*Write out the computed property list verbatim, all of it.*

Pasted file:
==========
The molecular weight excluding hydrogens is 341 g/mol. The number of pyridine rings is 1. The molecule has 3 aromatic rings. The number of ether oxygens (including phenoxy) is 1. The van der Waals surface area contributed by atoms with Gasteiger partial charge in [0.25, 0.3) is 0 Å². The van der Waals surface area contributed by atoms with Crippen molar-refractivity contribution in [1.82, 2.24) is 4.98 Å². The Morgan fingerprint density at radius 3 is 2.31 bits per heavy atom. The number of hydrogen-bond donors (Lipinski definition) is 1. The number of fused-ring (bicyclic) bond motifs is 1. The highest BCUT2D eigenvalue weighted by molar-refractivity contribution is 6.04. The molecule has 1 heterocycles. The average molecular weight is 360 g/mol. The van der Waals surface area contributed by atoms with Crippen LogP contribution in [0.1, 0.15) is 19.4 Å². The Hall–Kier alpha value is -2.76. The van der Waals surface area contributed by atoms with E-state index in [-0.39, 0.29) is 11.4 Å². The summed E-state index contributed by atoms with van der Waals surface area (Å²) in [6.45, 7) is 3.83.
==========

The molecular weight excluding hydrogens is 341 g/mol. The number of pyridine rings is 1. The molecule has 3 aromatic rings. The number of ether oxygens (including phenoxy) is 1. The van der Waals surface area contributed by atoms with Gasteiger partial charge in [0.25, 0.3) is 0 Å². The van der Waals surface area contributed by atoms with Crippen molar-refractivity contribution in [1.82, 2.24) is 4.98 Å². The Morgan fingerprint density at radius 3 is 2.31 bits per heavy atom. The number of hydrogen-bond donors (Lipinski definition) is 1. The number of fused-ring (bicyclic) bond motifs is 1. The highest BCUT2D eigenvalue weighted by molar-refractivity contribution is 6.04. The molecule has 1 heterocycles. The average molecular weight is 360 g/mol. The van der Waals surface area contributed by atoms with Crippen LogP contribution in [0.1, 0.15) is 19.4 Å². The Hall–Kier alpha value is -2.76. The van der Waals surface area contributed by atoms with E-state index in [-0.39, 0.29) is 11.4 Å². The summed E-state index contributed by atoms with van der Waals surface area (Å²) in [6.45, 7) is 3.83.